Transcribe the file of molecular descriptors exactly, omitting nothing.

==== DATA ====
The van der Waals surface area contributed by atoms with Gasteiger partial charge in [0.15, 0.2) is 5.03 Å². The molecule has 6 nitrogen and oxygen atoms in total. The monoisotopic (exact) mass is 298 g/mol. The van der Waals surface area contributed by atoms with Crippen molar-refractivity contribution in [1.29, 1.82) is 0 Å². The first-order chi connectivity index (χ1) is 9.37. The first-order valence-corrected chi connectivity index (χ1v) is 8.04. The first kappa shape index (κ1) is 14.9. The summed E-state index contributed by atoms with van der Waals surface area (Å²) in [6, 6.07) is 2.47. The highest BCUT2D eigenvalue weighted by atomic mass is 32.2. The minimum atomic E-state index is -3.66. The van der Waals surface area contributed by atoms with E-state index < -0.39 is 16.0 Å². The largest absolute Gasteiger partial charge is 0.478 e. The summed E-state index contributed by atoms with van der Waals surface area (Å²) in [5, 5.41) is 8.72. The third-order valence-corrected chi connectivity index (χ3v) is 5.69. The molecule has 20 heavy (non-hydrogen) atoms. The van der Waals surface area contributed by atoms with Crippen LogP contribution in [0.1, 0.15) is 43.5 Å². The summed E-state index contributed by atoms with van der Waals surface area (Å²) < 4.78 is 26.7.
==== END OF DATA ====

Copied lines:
The van der Waals surface area contributed by atoms with Gasteiger partial charge in [0.15, 0.2) is 5.03 Å². The molecule has 6 nitrogen and oxygen atoms in total. The monoisotopic (exact) mass is 298 g/mol. The van der Waals surface area contributed by atoms with Crippen molar-refractivity contribution in [1.29, 1.82) is 0 Å². The first-order chi connectivity index (χ1) is 9.37. The first-order valence-corrected chi connectivity index (χ1v) is 8.04. The first kappa shape index (κ1) is 14.9. The summed E-state index contributed by atoms with van der Waals surface area (Å²) in [6, 6.07) is 2.47. The highest BCUT2D eigenvalue weighted by atomic mass is 32.2. The minimum atomic E-state index is -3.66. The van der Waals surface area contributed by atoms with E-state index < -0.39 is 16.0 Å². The largest absolute Gasteiger partial charge is 0.478 e. The summed E-state index contributed by atoms with van der Waals surface area (Å²) in [5, 5.41) is 8.72. The third-order valence-corrected chi connectivity index (χ3v) is 5.69. The molecule has 20 heavy (non-hydrogen) atoms. The van der Waals surface area contributed by atoms with Crippen LogP contribution in [0.1, 0.15) is 43.5 Å². The summed E-state index contributed by atoms with van der Waals surface area (Å²) < 4.78 is 26.7.